This collection of essays on the obscure early history of Islam and the Quran is not the outcome of a conference or colloquium but of invitations to selected scholars to contribute. Ohlig says in his introduction that the 2 editors only had a general idea of the themes of some of the contributions and no knowledge of their detailed contents. As might be expected, therefore, there are a variety of topics, approaches and methodologies evident in the eleven essays even though they can all be characterised as representing, to different extents, a revisionist point of view on the first two centuries or so of Islam.
In terms of its organisation and editorial voice, the volume predominantly reflects the ideas of a group of 3 German scholars: Ohlig, Christoph Luxenberg, and Volker Popp (whose contribution of more than 100 pages is the longest in the book). Luxenberg is, as most readers of this journal will already know, a pseudonym (and so too is the name of another contributor, Ibn Warraq). These 3 share the argument that what became Islam, began as a form of Christianity and was recognisable as such, as late as the end of the 1-st century of the Hijra. Popp argues that the epigraphic and numismatic evidence from the first 2 Hijri centuries provides evidence that the Arab rulers, at least, were Christian until things began to change in the 2-nd century, while Luxenberg interprets Abd al-Malik's Dome of the Rock inscription as a polemic in favour of an Arab tradition of Christianity against Byzantine Orthodoxy.
Those are the first 2 essays in the book, and the last is Ohlig's argument that in the Quran we find substantial evidence of a pre-Nicene eastern form of Christianity maintained by the Arabs, and a polemic against other forms of eastern Christianity that had developed by the 1-st/7-th and 2-nd/8-th centuries.
These chapters challenge some long established ideas, but I do not feel that it is simply conservatism that made me often find the interpretation of the evidence unpersuasive. For example, Popp holds that a new Arab era indeed began in AD 622, but that it was initiated by the Byzantine defeat of the Persians in that year (allowing the development of an independent Arab polity in Mesopotamia) rather than by the Hijra. Furthermore, until some time in its 2-nd century, the calendar of this era (as befitting a Christian one) was solar rather than lunar. While the evidence relating to the institution of the Hijri era is certainly susceptible of different interpretations, so far as I can see there is little concrete evidence to support Popp on this issue. His argument here refers mainly to the Greek inscription from the baths at Gader and to a coin minted at Darabjird. The former, beginning with a cross, commemorates the restoration of the baths in the days of Muawiya (Maavia) and is dated 'year 42 of the Arabs', as well as giving the indiction date (December of the 6-th year of the indiction), and the date since the foundation of the town. Popp stresses the fact that it talks of the era 'of the Arabs' rather than of the Hijra, but makes nothing of the fact that the Hijri year 42, reckoned on a lunar calendar, would indeed correspond with the sixth year of the indiction, whereas, if it were reckoned on a solar calendar beginning in 622 AD (622 + 42 = 664), it would not. The coin, in the name of Abd al-Malik, is dated to the year 60. According to the Muslim literary sources, Abd al Malik did not become caliph until 65 AH, and if the date on the coin was a Hijri one, therefore, either it or that given in the literary sources must be wrong. An alternative is that it refers to year 60 of a different era, and most scholars have accepted that it in fact refers to a post-Sasanid 'era of Yazdagird'. Popp, however, rejects that, reads the date 60 as referring to the (solar) era of the Arabs, and accordingly dates the accession of Abd al-Malik to 682 AD (622 + 60). In all of this I cannot find anything to justify his idea that the era was a solar one initiated by the Byzantine defeat of the Persians in 622 AD, or his subsequent revision of the chronology of the first century.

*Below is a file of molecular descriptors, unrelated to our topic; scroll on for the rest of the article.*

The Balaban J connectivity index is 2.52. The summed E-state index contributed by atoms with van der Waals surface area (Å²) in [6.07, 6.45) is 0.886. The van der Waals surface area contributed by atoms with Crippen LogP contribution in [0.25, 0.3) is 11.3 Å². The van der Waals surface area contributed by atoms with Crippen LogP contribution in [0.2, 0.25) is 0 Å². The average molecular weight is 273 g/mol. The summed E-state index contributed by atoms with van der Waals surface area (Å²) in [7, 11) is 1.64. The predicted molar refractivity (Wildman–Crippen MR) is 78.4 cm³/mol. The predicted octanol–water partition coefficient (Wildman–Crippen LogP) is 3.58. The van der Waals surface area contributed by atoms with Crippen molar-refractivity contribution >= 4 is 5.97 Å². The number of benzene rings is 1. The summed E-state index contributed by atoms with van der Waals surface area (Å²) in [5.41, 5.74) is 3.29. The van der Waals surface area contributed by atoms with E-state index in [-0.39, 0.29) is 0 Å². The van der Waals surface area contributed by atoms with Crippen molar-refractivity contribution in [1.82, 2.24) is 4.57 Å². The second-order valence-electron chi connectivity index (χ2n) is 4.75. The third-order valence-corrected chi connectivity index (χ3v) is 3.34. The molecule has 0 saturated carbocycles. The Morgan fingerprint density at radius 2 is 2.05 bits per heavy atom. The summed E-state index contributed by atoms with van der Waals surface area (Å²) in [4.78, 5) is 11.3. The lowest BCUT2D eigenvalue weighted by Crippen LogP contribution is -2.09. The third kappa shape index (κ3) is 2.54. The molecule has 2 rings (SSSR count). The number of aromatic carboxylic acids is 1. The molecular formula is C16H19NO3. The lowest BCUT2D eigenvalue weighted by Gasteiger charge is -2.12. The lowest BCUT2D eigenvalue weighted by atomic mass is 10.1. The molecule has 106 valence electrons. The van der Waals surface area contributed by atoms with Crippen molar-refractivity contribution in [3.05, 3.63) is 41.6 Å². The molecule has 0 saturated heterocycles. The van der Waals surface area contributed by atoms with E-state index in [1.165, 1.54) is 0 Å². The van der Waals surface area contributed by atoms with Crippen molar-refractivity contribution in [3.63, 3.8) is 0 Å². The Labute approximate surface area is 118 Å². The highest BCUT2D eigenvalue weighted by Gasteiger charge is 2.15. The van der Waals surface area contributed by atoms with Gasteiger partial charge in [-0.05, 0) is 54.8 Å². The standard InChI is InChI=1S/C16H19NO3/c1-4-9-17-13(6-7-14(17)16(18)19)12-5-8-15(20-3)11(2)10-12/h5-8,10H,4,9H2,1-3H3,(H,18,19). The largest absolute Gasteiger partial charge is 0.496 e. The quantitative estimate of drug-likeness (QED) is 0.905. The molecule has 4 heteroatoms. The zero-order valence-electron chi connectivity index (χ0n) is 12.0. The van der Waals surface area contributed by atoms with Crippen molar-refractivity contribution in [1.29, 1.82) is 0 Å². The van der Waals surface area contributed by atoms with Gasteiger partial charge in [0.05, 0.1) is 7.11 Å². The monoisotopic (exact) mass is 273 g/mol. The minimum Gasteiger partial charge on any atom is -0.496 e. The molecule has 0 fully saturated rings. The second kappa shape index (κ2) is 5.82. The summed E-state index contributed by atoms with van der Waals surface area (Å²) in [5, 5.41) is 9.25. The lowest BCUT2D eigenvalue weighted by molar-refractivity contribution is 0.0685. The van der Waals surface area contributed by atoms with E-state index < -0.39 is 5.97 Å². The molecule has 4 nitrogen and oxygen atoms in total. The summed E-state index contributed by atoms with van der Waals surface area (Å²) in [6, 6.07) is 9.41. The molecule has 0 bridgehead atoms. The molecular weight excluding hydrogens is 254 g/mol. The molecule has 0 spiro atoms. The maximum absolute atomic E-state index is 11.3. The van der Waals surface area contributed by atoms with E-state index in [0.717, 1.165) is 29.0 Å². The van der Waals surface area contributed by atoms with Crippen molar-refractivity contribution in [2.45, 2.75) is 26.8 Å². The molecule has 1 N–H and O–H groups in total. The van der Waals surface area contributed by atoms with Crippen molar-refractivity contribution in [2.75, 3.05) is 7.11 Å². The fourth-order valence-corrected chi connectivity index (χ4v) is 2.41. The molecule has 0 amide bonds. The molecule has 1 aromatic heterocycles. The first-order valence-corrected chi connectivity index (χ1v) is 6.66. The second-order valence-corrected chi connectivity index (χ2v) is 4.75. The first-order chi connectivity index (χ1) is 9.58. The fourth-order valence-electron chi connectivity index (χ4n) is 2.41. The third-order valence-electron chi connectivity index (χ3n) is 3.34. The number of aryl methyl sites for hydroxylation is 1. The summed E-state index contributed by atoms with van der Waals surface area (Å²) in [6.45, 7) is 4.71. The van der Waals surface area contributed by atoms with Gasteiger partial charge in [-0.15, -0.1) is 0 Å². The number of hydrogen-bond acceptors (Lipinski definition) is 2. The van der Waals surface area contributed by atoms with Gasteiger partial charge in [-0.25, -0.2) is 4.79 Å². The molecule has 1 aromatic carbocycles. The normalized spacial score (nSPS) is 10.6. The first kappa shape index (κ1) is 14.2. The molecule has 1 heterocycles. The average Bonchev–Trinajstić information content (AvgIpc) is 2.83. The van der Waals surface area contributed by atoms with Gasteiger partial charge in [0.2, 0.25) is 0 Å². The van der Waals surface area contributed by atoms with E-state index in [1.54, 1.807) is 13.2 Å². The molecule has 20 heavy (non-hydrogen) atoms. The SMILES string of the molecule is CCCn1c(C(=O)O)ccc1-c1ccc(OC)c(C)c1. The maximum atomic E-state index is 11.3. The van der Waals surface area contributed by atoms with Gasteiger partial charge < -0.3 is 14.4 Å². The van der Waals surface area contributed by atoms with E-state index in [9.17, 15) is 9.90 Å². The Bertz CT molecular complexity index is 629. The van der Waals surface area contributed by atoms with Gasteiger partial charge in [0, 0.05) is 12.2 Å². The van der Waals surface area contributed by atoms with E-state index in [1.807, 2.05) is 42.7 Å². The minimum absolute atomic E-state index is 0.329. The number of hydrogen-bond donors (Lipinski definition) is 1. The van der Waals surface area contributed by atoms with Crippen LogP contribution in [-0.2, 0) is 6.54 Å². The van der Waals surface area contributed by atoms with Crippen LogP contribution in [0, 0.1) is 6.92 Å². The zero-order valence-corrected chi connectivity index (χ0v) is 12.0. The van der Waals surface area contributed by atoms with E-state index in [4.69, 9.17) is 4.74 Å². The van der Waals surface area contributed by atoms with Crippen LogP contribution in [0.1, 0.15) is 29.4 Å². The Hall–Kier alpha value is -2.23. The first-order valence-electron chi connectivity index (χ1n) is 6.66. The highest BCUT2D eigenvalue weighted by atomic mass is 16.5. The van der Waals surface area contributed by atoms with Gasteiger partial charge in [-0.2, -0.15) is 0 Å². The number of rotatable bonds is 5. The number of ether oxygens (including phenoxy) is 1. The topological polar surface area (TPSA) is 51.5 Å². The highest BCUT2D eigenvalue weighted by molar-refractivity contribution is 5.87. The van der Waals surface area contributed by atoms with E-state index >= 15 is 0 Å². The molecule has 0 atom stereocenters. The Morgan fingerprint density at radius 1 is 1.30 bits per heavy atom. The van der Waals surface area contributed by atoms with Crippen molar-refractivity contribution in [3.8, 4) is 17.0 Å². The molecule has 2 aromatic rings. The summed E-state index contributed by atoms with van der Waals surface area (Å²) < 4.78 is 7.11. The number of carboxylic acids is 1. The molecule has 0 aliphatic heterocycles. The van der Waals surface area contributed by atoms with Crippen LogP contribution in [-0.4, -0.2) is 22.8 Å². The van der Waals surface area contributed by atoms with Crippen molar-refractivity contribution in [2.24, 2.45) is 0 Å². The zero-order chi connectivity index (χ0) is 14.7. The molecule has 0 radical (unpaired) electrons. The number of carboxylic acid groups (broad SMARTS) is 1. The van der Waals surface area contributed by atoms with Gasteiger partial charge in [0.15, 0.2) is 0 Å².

Another prominent item in the arguments of Popp and Luxenberg is that the phrase (on the inner side of the Dome of the Rock inscription) “muhammad abd Allah wa rasuluhu" should be translated as something like 'Praised be the servant of God and His Messenger' and understood as referring to Jesus. Again, while there is no reason why one should not question whether the word muhammad in early material (for example on coins and in the Quran) is necessarily a reference to the Prophet Muhammad, little evidence is offered here to support the understanding argued for. The parallel with the modern Christian Arabic version of Benedictus qui venit (mubarak al-ati bi-ism al-rabb) seems too far removed in time and context to be persuasive in itself, and why should Jesus be mentioned subsequently four times in the Dome of the Rock inscription by either his name ('Isa ibn Maryam') or his title (al-Masih) but at this first (supposed) mention be kept anonymous?